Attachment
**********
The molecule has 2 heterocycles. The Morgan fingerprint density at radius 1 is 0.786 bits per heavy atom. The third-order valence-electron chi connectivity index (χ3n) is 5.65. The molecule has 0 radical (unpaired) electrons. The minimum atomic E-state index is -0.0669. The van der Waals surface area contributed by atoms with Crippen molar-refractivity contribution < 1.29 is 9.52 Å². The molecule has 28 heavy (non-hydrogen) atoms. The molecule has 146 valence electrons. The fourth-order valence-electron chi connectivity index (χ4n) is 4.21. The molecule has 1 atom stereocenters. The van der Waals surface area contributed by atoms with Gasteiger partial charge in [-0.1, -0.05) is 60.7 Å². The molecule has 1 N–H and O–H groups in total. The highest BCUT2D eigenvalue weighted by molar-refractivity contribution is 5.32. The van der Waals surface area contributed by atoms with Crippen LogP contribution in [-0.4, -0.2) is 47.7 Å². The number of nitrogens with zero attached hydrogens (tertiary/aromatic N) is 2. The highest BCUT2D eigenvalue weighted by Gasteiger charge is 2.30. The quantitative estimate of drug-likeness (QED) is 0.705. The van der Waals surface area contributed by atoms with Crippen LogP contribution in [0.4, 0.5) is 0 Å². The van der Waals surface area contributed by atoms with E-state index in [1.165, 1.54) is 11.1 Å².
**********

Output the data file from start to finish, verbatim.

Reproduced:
The molecule has 2 heterocycles. The Morgan fingerprint density at radius 1 is 0.786 bits per heavy atom. The third-order valence-electron chi connectivity index (χ3n) is 5.65. The molecule has 0 radical (unpaired) electrons. The minimum atomic E-state index is -0.0669. The van der Waals surface area contributed by atoms with Crippen molar-refractivity contribution < 1.29 is 9.52 Å². The molecule has 28 heavy (non-hydrogen) atoms. The molecule has 146 valence electrons. The fourth-order valence-electron chi connectivity index (χ4n) is 4.21. The molecule has 1 atom stereocenters. The van der Waals surface area contributed by atoms with Gasteiger partial charge in [-0.1, -0.05) is 60.7 Å². The molecule has 1 N–H and O–H groups in total. The highest BCUT2D eigenvalue weighted by molar-refractivity contribution is 5.32. The van der Waals surface area contributed by atoms with Crippen LogP contribution in [-0.4, -0.2) is 47.7 Å². The number of nitrogens with zero attached hydrogens (tertiary/aromatic N) is 2. The highest BCUT2D eigenvalue weighted by Gasteiger charge is 2.30. The quantitative estimate of drug-likeness (QED) is 0.705. The van der Waals surface area contributed by atoms with Crippen LogP contribution in [0.4, 0.5) is 0 Å². The van der Waals surface area contributed by atoms with E-state index in [1.165, 1.54) is 11.1 Å².